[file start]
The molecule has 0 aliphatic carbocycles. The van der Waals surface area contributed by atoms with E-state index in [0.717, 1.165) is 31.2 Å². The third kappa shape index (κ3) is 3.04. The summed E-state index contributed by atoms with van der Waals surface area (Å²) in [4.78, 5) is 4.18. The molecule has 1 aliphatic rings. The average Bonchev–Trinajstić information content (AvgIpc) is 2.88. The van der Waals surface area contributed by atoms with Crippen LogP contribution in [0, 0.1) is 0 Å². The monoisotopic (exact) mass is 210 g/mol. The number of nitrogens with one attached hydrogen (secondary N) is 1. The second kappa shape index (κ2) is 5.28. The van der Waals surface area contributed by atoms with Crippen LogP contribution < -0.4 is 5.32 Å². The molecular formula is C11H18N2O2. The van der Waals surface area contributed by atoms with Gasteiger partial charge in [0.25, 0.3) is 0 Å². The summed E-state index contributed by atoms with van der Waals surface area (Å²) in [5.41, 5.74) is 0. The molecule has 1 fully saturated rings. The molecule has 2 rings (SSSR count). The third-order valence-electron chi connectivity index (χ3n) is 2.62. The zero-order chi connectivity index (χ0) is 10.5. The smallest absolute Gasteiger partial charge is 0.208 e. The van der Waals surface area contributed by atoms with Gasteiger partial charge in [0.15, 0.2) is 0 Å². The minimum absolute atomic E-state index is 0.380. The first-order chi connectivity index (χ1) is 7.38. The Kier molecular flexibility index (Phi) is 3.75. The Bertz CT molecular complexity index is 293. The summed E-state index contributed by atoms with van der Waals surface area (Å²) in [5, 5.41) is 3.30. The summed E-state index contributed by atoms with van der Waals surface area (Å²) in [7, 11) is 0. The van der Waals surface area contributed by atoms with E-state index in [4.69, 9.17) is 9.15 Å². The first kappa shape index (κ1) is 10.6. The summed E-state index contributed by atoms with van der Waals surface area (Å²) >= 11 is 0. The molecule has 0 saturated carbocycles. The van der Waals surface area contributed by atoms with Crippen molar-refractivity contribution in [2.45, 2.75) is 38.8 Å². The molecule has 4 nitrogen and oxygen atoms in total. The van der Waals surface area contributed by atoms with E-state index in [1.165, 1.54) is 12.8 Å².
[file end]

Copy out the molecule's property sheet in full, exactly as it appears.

The molecule has 0 aliphatic carbocycles. The van der Waals surface area contributed by atoms with E-state index in [0.717, 1.165) is 31.2 Å². The third kappa shape index (κ3) is 3.04. The summed E-state index contributed by atoms with van der Waals surface area (Å²) in [4.78, 5) is 4.18. The molecule has 1 aliphatic rings. The average Bonchev–Trinajstić information content (AvgIpc) is 2.88. The van der Waals surface area contributed by atoms with Crippen LogP contribution in [0, 0.1) is 0 Å². The monoisotopic (exact) mass is 210 g/mol. The number of nitrogens with one attached hydrogen (secondary N) is 1. The second kappa shape index (κ2) is 5.28. The van der Waals surface area contributed by atoms with Crippen LogP contribution < -0.4 is 5.32 Å². The molecular formula is C11H18N2O2. The van der Waals surface area contributed by atoms with Gasteiger partial charge in [0.25, 0.3) is 0 Å². The summed E-state index contributed by atoms with van der Waals surface area (Å²) in [5.41, 5.74) is 0. The molecule has 1 fully saturated rings. The molecule has 2 rings (SSSR count). The third-order valence-electron chi connectivity index (χ3n) is 2.62. The zero-order chi connectivity index (χ0) is 10.5. The smallest absolute Gasteiger partial charge is 0.208 e. The van der Waals surface area contributed by atoms with Gasteiger partial charge in [0.15, 0.2) is 0 Å². The minimum absolute atomic E-state index is 0.380. The first-order chi connectivity index (χ1) is 7.38. The Kier molecular flexibility index (Phi) is 3.75. The Bertz CT molecular complexity index is 293. The summed E-state index contributed by atoms with van der Waals surface area (Å²) in [5, 5.41) is 3.30. The summed E-state index contributed by atoms with van der Waals surface area (Å²) in [7, 11) is 0. The van der Waals surface area contributed by atoms with E-state index in [4.69, 9.17) is 9.15 Å². The first kappa shape index (κ1) is 10.6. The summed E-state index contributed by atoms with van der Waals surface area (Å²) >= 11 is 0. The molecule has 0 saturated carbocycles. The van der Waals surface area contributed by atoms with Crippen molar-refractivity contribution in [2.45, 2.75) is 38.8 Å². The molecule has 4 nitrogen and oxygen atoms in total. The van der Waals surface area contributed by atoms with E-state index in [1.165, 1.54) is 12.8 Å².